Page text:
Today was going to see the ‘time out’ record broken once again.

I’d already walked over many miles and over many hours; apart from those Taillier boulders on Sputan Coire Dearg, it had rarely been strenuous and even now the tiredness wasn’t really biting hard.

With the first smir of rain I quickened my pace to a military trot...there were many miles and more than two hours left to go before the comfort of the car.

High on the western flank of Coirean Fhir Bhoga (corrie of the bowman or archer), a great field of boulders resembled dirty porridge flowing down the hillside. I remember one young friend, years ago, gazing up there and asking: “does the council dump that rubble up there to get rid of it.....”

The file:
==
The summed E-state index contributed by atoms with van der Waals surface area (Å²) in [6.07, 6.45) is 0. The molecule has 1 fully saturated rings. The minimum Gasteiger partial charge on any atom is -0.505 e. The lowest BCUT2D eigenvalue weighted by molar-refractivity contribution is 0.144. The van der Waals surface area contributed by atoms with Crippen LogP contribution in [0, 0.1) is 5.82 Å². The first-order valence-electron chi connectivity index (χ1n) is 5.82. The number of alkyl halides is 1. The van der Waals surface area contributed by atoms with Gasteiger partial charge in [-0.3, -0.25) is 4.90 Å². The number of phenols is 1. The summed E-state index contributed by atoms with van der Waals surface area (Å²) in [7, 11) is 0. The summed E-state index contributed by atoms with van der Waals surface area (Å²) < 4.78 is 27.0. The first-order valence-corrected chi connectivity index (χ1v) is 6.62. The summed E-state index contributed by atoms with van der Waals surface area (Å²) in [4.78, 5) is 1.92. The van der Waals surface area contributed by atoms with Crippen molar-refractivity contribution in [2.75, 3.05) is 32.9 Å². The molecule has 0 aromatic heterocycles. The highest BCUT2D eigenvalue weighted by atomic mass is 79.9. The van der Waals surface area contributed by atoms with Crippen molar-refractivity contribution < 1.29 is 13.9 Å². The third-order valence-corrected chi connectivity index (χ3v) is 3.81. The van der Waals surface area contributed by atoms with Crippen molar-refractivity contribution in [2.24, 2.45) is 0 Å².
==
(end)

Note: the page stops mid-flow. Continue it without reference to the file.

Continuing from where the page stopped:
With the rain never really amounting to much, I trotted into the pinewoods above Derry Lodge. It was here, many years ago, that I saw my first blackcock. Not so numerous back then, they’ve since made a healthy comeback, thanks to conservation efforts by NTS; only this morning I’d seen a good number of these birds among the drumlins of Glen Luibeg.

I walked the last pine shadowed mile in as wonderful a gloaming as is only enjoyed in Scotland’s hills. The nearby river sang a boisterous lullaby, an occasional stag snorted somewhere close-by; again the woodland birds told the rest of the world that I was there.

Fully thirteen hours after my early morning start I walked into the car park where only two or three cars remained, probably left by some stalwart overnighters; I quietly stole away.